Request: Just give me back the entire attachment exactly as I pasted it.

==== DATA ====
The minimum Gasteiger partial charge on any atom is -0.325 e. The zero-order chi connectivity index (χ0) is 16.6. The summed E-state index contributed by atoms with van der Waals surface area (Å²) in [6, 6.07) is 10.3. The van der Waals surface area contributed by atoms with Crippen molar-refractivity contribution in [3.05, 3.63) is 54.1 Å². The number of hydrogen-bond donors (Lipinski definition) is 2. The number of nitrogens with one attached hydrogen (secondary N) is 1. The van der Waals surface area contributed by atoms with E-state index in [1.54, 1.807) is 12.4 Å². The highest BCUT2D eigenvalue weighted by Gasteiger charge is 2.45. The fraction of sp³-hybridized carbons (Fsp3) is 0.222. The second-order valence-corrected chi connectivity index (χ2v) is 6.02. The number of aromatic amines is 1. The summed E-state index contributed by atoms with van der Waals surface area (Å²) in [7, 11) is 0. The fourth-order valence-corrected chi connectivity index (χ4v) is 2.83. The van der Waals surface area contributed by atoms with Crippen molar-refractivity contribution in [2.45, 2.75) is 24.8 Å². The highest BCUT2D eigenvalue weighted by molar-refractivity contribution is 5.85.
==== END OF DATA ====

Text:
The minimum Gasteiger partial charge on any atom is -0.325 e. The zero-order chi connectivity index (χ0) is 16.6. The summed E-state index contributed by atoms with van der Waals surface area (Å²) in [6, 6.07) is 10.3. The van der Waals surface area contributed by atoms with Crippen molar-refractivity contribution in [3.05, 3.63) is 54.1 Å². The number of hydrogen-bond donors (Lipinski definition) is 2. The number of nitrogens with one attached hydrogen (secondary N) is 1. The van der Waals surface area contributed by atoms with E-state index in [1.54, 1.807) is 12.4 Å². The highest BCUT2D eigenvalue weighted by Gasteiger charge is 2.45. The fraction of sp³-hybridized carbons (Fsp3) is 0.222. The second-order valence-corrected chi connectivity index (χ2v) is 6.02. The number of aromatic amines is 1. The summed E-state index contributed by atoms with van der Waals surface area (Å²) in [7, 11) is 0. The fourth-order valence-corrected chi connectivity index (χ4v) is 2.83. The van der Waals surface area contributed by atoms with Crippen molar-refractivity contribution in [2.45, 2.75) is 24.8 Å². The highest BCUT2D eigenvalue weighted by molar-refractivity contribution is 5.85.